On the other hand, another major business model of the Internet – ecommerce – is likely to have a very strong year of growth. Ecommerce is poised to grow 18.0% following a 14.9% gain in 2019 according to eMarketer.

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Originally Posted on Forbes

Tencent, the huge Chinese-based, worldwide gaming (Riot, Supercell) and messenger/social media (WeChat) digital company has undertaken new initiatives in the important, growing area of digital video.

Tencent recently announced their purchase of a Malaysian video streaming platform, iflix’s content, technology, and resources. It was also revealed very recently by Bloomberg that Tencent has launched trovo.live in the U.S. the beta “testing” stage, which is very common with digital products. When you checkout trovo it is very similar to Twitch, the livestreaming video, esports and multiplayer games-oriented, video streaming service bought by Amazon in 2014 for reportedly just short of $1 billion.

Tencent also recently paid $263M for a controlling stake in Huya, the Twitch of China. Further demonstrating Tencent’s commitment to digital video, Tencent owns a video subscription service, Tencent Video, with over 110 million subscribers in China.  

In regard to the Malaysian video streaming acquisition, James Mitchell, the Senior Executive Vice President and Chief Strategy Officer of Tencent said in an email interview with me, “Tencent has purchased iflix’s content, technology and resources. This is in line with our strategy to expand our international streaming platform, WeTV, across Southeast Asia and to provide our users with international, local and original high-quality content in a wide range of genres and languages.” 

Mitchell went on to say, “We are committed to invest in the growth of the OTT industry in the

Southeast Asia region. The growing adoption of mobile devices has resulted in increased internet users and their access to OTT content. SEA’s OTT market shows a robust trend where the region is experiencing an explosion of viewership. The purchase comprises a strong local network across emerging markets in Southeast Asia (not only Malaysia) with a wide and compelling selection of video content such as TV shows, movies and local originals, to stream or download, on any Internet-connected device. Through the purchase, WeTV, will further extend our presence in the video streaming industry across Southeast Asia, to reach a broader audience base within the region and to better serve our users with better viewing experience.”

It should be noted that both China’s huge video streaming service, iQIYI IQ -2.1%and Netflix operate in Southeast Asia. Even more interesting are the rumors that Tencent was very recently looking to buy a large piece of iQIYI, which was originally spun out of Baidu BIDU -2.4% (the giant search engine of China) Baidu still owns a majority of iQIYI’s stock.

Malaysia is an important country, particularly in Southeast Asia. Malaysia is the 45th largest country in the world and has the 25th highest GDP. Overall population across Southeast Asia exceeds 650 million people. The countries in Southeast Asia are growing in Internet and smartphone penetration rapidly which is providing many business opportunities in the media and technology areas in that region.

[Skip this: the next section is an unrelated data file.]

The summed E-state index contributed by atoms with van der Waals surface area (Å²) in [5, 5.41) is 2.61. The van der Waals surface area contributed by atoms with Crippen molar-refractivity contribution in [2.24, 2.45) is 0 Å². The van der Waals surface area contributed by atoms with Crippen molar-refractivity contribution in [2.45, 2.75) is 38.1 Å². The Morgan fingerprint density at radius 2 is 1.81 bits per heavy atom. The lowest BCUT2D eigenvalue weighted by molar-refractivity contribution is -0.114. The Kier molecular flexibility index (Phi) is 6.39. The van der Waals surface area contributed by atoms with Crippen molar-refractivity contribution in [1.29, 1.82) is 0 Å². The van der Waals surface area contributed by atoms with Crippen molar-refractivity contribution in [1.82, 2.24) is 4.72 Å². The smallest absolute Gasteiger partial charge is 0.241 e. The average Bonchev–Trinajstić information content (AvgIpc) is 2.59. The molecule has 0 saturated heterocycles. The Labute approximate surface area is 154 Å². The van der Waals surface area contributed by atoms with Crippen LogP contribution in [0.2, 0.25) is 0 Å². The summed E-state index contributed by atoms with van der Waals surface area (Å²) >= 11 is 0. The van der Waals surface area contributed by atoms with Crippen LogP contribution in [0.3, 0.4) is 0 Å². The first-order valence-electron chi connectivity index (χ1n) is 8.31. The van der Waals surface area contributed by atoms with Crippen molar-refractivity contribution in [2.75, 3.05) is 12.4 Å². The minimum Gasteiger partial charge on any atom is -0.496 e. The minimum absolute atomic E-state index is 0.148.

None of the reports of the deal gave a value for the iflix transaction. Reportedly iflix was valued at $1 billion in 2019 when they were considering an IPO in Australia. Variety reported that the Tencent/iflix deal was only several tens of millions in US dollars which reflects the problems that iflix has been encountering in terms of financing and in terms of tough competition.

In real estate it is often said valuation is based on “location, location, location”, Tencent seems to believe that their continued spectacular success will be based on “video, video, video.”

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Originally Posted on Forbes

Disneyland Resort in Anaheim, CA, the original Disney theme park, opened in 1955. It has been closed four times in its lifetime, – after the assassination of President John F. Kennedy in 1963, in 1994 Disneyland closed because of the big Northridge quake, after the 9/11 terrorist attacks, and most recently due to the Covid-19 pandemic.

Disneyland initially closed the park in Southern California on March 14 and had indicated that it would stay closed indefinitely at that time. Later Disney announced that the Disneyland Resort in Anaheim would reopen July 17.

Today The Walt Disney Company released a statement saying that it would delay announcing its reopening until sometime after July 4. The Disney statement said, in part, “The State of California has now indicated that it will not issue theme park reopening guidelines until sometime after July 4. Given the time required for us to bring thousands of cast members back to work and restart our business, we have no choice but to delay the reopening of our theme parks and resort hotels until we receive approval from government officials. Once we have a clearer understanding of when guidelines will be released, we expect to be able to communicate a reopening date.”

The Disneyland Resort theme parks will be the last Disney theme parks worldwide to reopen during this crisis, if Disney’s plans continue as stated. Tokyo Disney has announced its reopening for July 1, then the Walt Disney World DIS -1.9%‘s theme parks will open on July 11 and July 15. The Disneyland Paris parks are scheduled to reopen on July 15. The Shanghai Disney park reopened on May 11 to limited attendance.

The other Southern California theme parks – Universal Studios Hollywood, Six Flags Magic Mountain, Legoland California and SeaWorld San Diego – had requested to reopen at the beginning of July. Now everyone in the theme park industry, and the consumers who might be eager to see Mickey Mouse again, will have to wait for guidance to be issued by the relevant local and State governments.

Disney sought to assure future visitors to the Disney parks that they have, “developed enhanced health and safety protocolsfor both cast and guests at Shanghai Disney Resort, Hong Kong Disneyland Resort and Walt Disney World Resort that have been approved, allowing us to reopen in a responsible manner and bring our cast members back to work.”